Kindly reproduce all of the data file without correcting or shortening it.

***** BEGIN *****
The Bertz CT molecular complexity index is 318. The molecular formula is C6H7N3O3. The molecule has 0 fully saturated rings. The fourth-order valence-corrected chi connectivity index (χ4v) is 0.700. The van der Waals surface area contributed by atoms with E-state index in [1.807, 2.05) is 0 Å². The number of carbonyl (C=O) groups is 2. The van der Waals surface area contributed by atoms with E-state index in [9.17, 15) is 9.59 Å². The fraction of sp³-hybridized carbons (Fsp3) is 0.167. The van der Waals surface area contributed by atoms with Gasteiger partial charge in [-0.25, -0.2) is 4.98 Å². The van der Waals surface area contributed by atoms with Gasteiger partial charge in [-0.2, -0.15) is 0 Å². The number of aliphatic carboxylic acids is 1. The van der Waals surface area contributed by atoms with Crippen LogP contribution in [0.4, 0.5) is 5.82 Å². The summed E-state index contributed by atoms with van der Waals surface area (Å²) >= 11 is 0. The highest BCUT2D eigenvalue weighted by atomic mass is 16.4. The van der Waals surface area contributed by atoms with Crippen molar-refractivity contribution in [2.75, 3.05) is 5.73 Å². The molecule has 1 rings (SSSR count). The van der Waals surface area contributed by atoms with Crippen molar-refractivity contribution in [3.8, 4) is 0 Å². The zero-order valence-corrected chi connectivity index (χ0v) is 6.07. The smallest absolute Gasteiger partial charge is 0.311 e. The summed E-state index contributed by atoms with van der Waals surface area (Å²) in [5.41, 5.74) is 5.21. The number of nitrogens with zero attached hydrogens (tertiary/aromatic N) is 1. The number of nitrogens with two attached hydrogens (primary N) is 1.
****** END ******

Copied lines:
The Bertz CT molecular complexity index is 318. The molecular formula is C6H7N3O3. The molecule has 0 fully saturated rings. The fourth-order valence-corrected chi connectivity index (χ4v) is 0.700. The van der Waals surface area contributed by atoms with E-state index in [1.807, 2.05) is 0 Å². The number of carbonyl (C=O) groups is 2. The van der Waals surface area contributed by atoms with E-state index in [9.17, 15) is 9.59 Å². The fraction of sp³-hybridized carbons (Fsp3) is 0.167. The van der Waals surface area contributed by atoms with Gasteiger partial charge in [-0.25, -0.2) is 4.98 Å². The van der Waals surface area contributed by atoms with Gasteiger partial charge in [-0.2, -0.15) is 0 Å². The number of aliphatic carboxylic acids is 1. The van der Waals surface area contributed by atoms with Crippen LogP contribution in [0.4, 0.5) is 5.82 Å². The summed E-state index contributed by atoms with van der Waals surface area (Å²) >= 11 is 0. The highest BCUT2D eigenvalue weighted by atomic mass is 16.4. The van der Waals surface area contributed by atoms with Crippen molar-refractivity contribution in [2.75, 3.05) is 5.73 Å². The molecule has 1 rings (SSSR count). The van der Waals surface area contributed by atoms with Crippen molar-refractivity contribution in [3.8, 4) is 0 Å². The zero-order valence-corrected chi connectivity index (χ0v) is 6.07. The smallest absolute Gasteiger partial charge is 0.311 e. The summed E-state index contributed by atoms with van der Waals surface area (Å²) in [5.41, 5.74) is 5.21. The number of nitrogens with zero attached hydrogens (tertiary/aromatic N) is 1. The number of nitrogens with two attached hydrogens (primary N) is 1.